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The Perfect Wakeboard

The Perfect Wakeboard
By cramey on Friday, June 01, 2001 @ 4:16 pm
As in many industries, there is an abundance of misinformation in the wakeboard world. The following tips come from years of experience in the industry, and are designed to cut through some of the tech talk and misleading jargon.

First and foremost, no one design element makes for a good board. Boards only work well when the elements of design are well integrated. For instance, were a friend to tell you, "you need a wide board, 'cuz that's good for boosting big air", they would be doing you no favor. There are plenty of wide boards that are not good for aerials, and there are others that are not good for anything! Many times, when an industry finds a "hot niche", the manufacturers race to produce that style of gear. It does not always add up to good performance. Elements, such as our timely example of width, must combine with other factors, such as edge shape and rocker, to provide a great combination.

Do not buy a board by "size". This tip is related to the first. Centimeter "size", is a poor barometer of a board's overall character. The length is the only variable measured by this. To put a finer point on it, a 138cm in one board, may be perfect for you, while the identical length in another board may be completely inappropriate. Factors such as width and wetted surface area make as much, if not more difference than length. A friend telling you, "buy a 142cm" is doing you a disservice. They probably mean well, and are advising you towards a board that they have had a positive experience with, but many expensive board purchase mistakes are made in this manner.

Here are some guidelines for what effect the individual design elements might have:

Rocker: The curvy "banana shaped" profile of your board. Rocker generally may be viewed on a scale from "loose feeling" to "stable feeling." The more exaggerated the arc, the looser the board feels. Conversely flatter boards tend to be more stable. A great deal of rocker tends to slow a board down, while a flat profile tends to be faster. Some boards use a "constant rocker" and others somewhat of a "kinked" or "flat spot" rocker line. The latter tries to incorporate the best speed/maneuverability qualities of both rocker designs.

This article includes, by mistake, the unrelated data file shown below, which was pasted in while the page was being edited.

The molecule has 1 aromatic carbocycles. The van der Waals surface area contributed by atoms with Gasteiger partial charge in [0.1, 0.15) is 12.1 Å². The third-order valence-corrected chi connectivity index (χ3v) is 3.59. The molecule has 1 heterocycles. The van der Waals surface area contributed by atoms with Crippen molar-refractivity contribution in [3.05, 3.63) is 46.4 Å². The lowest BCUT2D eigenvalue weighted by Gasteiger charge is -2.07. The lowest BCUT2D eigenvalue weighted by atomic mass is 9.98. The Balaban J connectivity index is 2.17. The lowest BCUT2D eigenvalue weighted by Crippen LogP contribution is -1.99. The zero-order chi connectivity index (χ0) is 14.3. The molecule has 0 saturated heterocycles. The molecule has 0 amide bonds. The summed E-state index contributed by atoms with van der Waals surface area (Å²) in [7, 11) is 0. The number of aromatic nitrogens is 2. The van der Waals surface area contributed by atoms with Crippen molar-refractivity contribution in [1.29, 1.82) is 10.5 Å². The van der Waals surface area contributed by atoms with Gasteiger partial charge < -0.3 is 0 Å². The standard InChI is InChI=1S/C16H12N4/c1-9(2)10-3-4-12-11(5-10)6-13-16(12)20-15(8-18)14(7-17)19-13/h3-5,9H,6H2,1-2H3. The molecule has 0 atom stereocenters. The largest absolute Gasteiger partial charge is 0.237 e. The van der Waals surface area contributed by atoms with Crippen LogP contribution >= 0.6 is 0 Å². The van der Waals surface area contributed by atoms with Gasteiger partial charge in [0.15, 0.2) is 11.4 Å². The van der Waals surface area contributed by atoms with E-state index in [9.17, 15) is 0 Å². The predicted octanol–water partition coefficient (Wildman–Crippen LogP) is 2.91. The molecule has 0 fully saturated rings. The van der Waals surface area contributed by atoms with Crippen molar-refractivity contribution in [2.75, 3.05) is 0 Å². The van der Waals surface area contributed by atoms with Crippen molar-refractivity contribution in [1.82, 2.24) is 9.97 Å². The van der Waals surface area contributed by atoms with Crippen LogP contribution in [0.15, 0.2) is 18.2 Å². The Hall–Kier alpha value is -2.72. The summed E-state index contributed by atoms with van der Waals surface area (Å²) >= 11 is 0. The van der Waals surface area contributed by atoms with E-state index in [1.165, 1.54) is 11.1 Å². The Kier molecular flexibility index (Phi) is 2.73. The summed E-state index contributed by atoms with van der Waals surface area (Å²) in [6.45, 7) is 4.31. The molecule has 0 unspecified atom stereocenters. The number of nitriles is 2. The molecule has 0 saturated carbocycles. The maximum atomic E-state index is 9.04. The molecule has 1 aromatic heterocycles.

Edge design: The shape of your board's edges, whether sharp or rounded, has a profound impact on the tracking capabilities of the board. The sharper the rail (another term for the board's edge), the more aggressively the board will "bite" into the water. This results in improved acceleration, and overall speed. The downside of this, is the tendency for sharp rails to be "catchy". Remember, a sharp rail is always sharp, and is less forgiving than it's rounded counterpart. Beginners and flat water tricksters are well advised to look for boards with more "buttery" (rounder) rails. To confuse matters even more, many manufacturers are producing boards with combination edges, that combine elements of both designs, in an attempt to achieve the best of both worlds.

Bottom design: This refers to the often debated features that affect the wetted surface area of the board. Channels running lengthwise down the bottom of the board serve two functions. They provide additional traction against slipping sideways, and they accelerate the waterflow beneath the surface, adding to overall speed. Boards with heavy contouring also tend to be a little less forgiving for surface tricks and wake slides. Dimples, also referred to as phasers, speed bumps, etc., are designed to break up laminar flow, or downward suction on the board from the water's surface. If you think of a dinner plate being set on a wet table, and the suction that is created, the principle is the same. The dimples break up the suction and, in theory, accelerate the board. In reality this does very little to effect performance positively or negatively. It is technology that was borrowed from the surfing industry, which largely dropped the concept about 20 years ago.

Width: A board's width affects it's speed, stability, and pop off the wake. Increased width can add stability, but detracts from a board's speed. The greater the wetted surface area of a board, the more drag it produces. Drag is the factor which can most easily reduce speed. Width can also help get extra air by providing a broader surface to smack to wake. This will only be true, however, if the overall speed is still good. If you are interested in getting big air from a wide board, make sure it has sharp rails and strong channels to help speed it up.

Length: As with width, length is less important than overall wetted surface area. Remember, the only portion of your board which can profoundly affect your ride, is the portion in contact with the water. Much of a board's length, depending on it's rocker line, may be out of the water. This portion has little to do with the board's feel. Length is one of the most looked at, and most misunderstood elements, in board purchasing.

Weight: Boards have become pretty darn light over the last few years. In general, light weight means a livelier feel underfoot, and quicker rotation in the air. This has traditionally come at the expense of durability. Recently, the gap between heavy and light has been greatly reduced by better manufacturing techniques. Many experienced riders are choosing the most durable boards, and saving the extra half pound by eating a few less waffles.
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